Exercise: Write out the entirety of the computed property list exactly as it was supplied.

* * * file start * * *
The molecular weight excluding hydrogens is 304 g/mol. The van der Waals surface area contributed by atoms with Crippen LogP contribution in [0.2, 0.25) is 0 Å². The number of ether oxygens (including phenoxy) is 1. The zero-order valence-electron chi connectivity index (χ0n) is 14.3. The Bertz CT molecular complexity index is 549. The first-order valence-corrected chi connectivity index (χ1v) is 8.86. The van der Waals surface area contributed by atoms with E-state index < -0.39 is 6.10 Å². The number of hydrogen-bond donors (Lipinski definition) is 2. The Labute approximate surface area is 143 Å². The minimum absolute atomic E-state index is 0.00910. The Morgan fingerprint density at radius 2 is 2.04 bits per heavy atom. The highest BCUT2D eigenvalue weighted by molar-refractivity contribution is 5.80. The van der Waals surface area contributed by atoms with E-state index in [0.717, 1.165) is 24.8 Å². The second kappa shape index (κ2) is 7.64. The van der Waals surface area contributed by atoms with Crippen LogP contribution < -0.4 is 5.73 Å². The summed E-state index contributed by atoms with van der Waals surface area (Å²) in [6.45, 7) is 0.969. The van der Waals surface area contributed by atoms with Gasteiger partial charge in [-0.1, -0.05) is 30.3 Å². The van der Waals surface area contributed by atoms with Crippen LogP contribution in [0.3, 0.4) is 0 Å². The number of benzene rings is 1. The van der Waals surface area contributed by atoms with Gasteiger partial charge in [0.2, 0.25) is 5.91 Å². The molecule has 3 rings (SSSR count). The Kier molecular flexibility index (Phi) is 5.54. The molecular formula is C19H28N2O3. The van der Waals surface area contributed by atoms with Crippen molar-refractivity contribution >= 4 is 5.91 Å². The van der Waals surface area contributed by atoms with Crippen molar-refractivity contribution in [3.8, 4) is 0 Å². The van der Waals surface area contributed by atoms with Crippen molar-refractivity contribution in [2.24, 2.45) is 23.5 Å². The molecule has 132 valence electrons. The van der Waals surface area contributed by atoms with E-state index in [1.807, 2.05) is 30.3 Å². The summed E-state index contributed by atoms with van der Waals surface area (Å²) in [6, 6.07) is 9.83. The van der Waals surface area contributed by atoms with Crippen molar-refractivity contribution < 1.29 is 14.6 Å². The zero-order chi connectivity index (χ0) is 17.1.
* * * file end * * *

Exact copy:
The molecular weight excluding hydrogens is 304 g/mol. The van der Waals surface area contributed by atoms with Crippen LogP contribution in [0.2, 0.25) is 0 Å². The number of ether oxygens (including phenoxy) is 1. The zero-order valence-electron chi connectivity index (χ0n) is 14.3. The Bertz CT molecular complexity index is 549. The first-order valence-corrected chi connectivity index (χ1v) is 8.86. The van der Waals surface area contributed by atoms with E-state index < -0.39 is 6.10 Å². The number of hydrogen-bond donors (Lipinski definition) is 2. The Labute approximate surface area is 143 Å². The minimum absolute atomic E-state index is 0.00910. The Morgan fingerprint density at radius 2 is 2.04 bits per heavy atom. The highest BCUT2D eigenvalue weighted by molar-refractivity contribution is 5.80. The van der Waals surface area contributed by atoms with E-state index in [0.717, 1.165) is 24.8 Å². The second kappa shape index (κ2) is 7.64. The van der Waals surface area contributed by atoms with Crippen LogP contribution < -0.4 is 5.73 Å². The summed E-state index contributed by atoms with van der Waals surface area (Å²) in [6.45, 7) is 0.969. The van der Waals surface area contributed by atoms with Gasteiger partial charge in [-0.1, -0.05) is 30.3 Å². The van der Waals surface area contributed by atoms with Crippen LogP contribution in [0.3, 0.4) is 0 Å². The number of benzene rings is 1. The van der Waals surface area contributed by atoms with Gasteiger partial charge in [0.2, 0.25) is 5.91 Å². The molecule has 3 rings (SSSR count). The Kier molecular flexibility index (Phi) is 5.54. The molecular formula is C19H28N2O3. The van der Waals surface area contributed by atoms with Crippen molar-refractivity contribution >= 4 is 5.91 Å². The van der Waals surface area contributed by atoms with Crippen molar-refractivity contribution in [3.8, 4) is 0 Å². The van der Waals surface area contributed by atoms with Crippen molar-refractivity contribution in [2.24, 2.45) is 23.5 Å². The molecule has 132 valence electrons. The van der Waals surface area contributed by atoms with E-state index in [1.807, 2.05) is 30.3 Å². The summed E-state index contributed by atoms with van der Waals surface area (Å²) in [6, 6.07) is 9.83. The van der Waals surface area contributed by atoms with Crippen molar-refractivity contribution < 1.29 is 14.6 Å². The zero-order chi connectivity index (χ0) is 17.1.